Sunday, June 23, 2024

A Love Letter to Horror Stories

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This article was originally published in October 2017 and has been republished for our new audience.

When I was a kid, my neighbors invited me to watch an alien abduction movie with them. I can’t remember the name of the movie, but the plot involved children being kidnapped and turned into disturbing alien chimeras.

I didn’t sleep that night.

To be honest, I didn’t sleep many nights after that, and occasionally neither did my parents. For a few years, I may or may not have made my father check every possible corner of my bedroom before I went to bed, looking for aliens, monsters, spirits, or frogs. He never found them.

During those years, I couldn’t stand horror stories. They all frightened me so much, child-alien chimeras or not. So trust me when I say I empathize with people who can’t stand horror. I also understand people who simply don’t like it or don’t find it entertaining. The genre isn’t everybody’s cup of tea and it doesn’t have to be. Me, however? I love horror.

How did I go from a scared child to a horror fan? I honestly don’t know. Horror did as horror does, seeping in slowly, one story at a time, one fright at a time. Here I am now. And what better day than Halloween to celebrate horror stories?

What’s horror, anyway?

It’s hard to define horror, mostly because concepts or stories that terrify one person may not work for another. I’m pretty sure my neighbors were fine after the child-alien chimera movie. Actually, wouldn’t that be a science fiction movie? Or it could be both? Are movies like Zombieland or Rocky Horror Picture Show considered horror, even if they’re not exactly scary? Can I consider The Last Rung on the Ladder to be horror, since it’s one of the most haunting stories I’ve ever read, even if it doesn’t use classic horror tropes? What defines a horror story?

To complicate matters, horror doesn’t need to permeate the entire story, just a few scenes. Sometimes those scenes will stand out and stay with us for a long time, causing a bigger impact than a classic horror story would. When we think of horror like this, we realize it’s everywhere. So maybe horror is less about a defined set of tropes and genre conventions and more about atmosphere and what that atmosphere evokes in you. Horror is a mood. And, to quote Chuck Wendig,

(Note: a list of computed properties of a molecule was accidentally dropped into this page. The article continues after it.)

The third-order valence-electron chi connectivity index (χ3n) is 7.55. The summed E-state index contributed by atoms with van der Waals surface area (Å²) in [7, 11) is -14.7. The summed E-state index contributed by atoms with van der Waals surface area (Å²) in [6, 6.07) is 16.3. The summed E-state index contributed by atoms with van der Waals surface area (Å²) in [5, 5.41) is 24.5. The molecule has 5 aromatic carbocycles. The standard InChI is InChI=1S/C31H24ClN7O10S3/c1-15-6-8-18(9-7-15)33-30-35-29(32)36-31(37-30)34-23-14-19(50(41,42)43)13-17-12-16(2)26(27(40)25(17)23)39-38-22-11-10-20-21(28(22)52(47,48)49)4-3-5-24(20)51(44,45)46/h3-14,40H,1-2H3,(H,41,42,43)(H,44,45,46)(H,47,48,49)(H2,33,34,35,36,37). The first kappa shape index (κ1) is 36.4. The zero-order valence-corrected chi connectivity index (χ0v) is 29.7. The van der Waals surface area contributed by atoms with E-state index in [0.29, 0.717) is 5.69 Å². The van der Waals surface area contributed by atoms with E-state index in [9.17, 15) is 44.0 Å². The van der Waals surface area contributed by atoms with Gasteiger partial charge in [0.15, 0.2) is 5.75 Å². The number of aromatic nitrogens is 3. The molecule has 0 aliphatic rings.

“That mood goes beyond merely invoking fright. It’s about traipsing into the dark, about shining a flickering flashlight beam on some nastiness, and probing fear and discomfort up and down the spectrum. From big stuff (surveillance state, religion, apocalypse) to little stuff (hey guess what there’s a guy in your closet covered in someone else’s skin and he has a camping hatchet covered in blood and hair).”

Defining what qualifies a story or a scene as horror would take an entire article, or several. So let’s keep the definition vague: horror is whatever you want it or need it to be, whatever works for you as horror.

The potential of horror stories

As we see with genres like fantasy or science fiction, horror is often treated as lesser storytelling. Horror stories are seen as cheaper or sillier or uninteresting, something I obviously disagree with.

Sure, any genre has its share of poorly-executed stories and horror is no exception. There are flaws more commonly found in horror stories, from harmful tropes that reinforce stereotypes and dehumanize people to a cheap use of tools like gore or jump scares. Those stories shouldn’t represent limitations of an entire genre, and I urge you not to judge the potential of horror by them.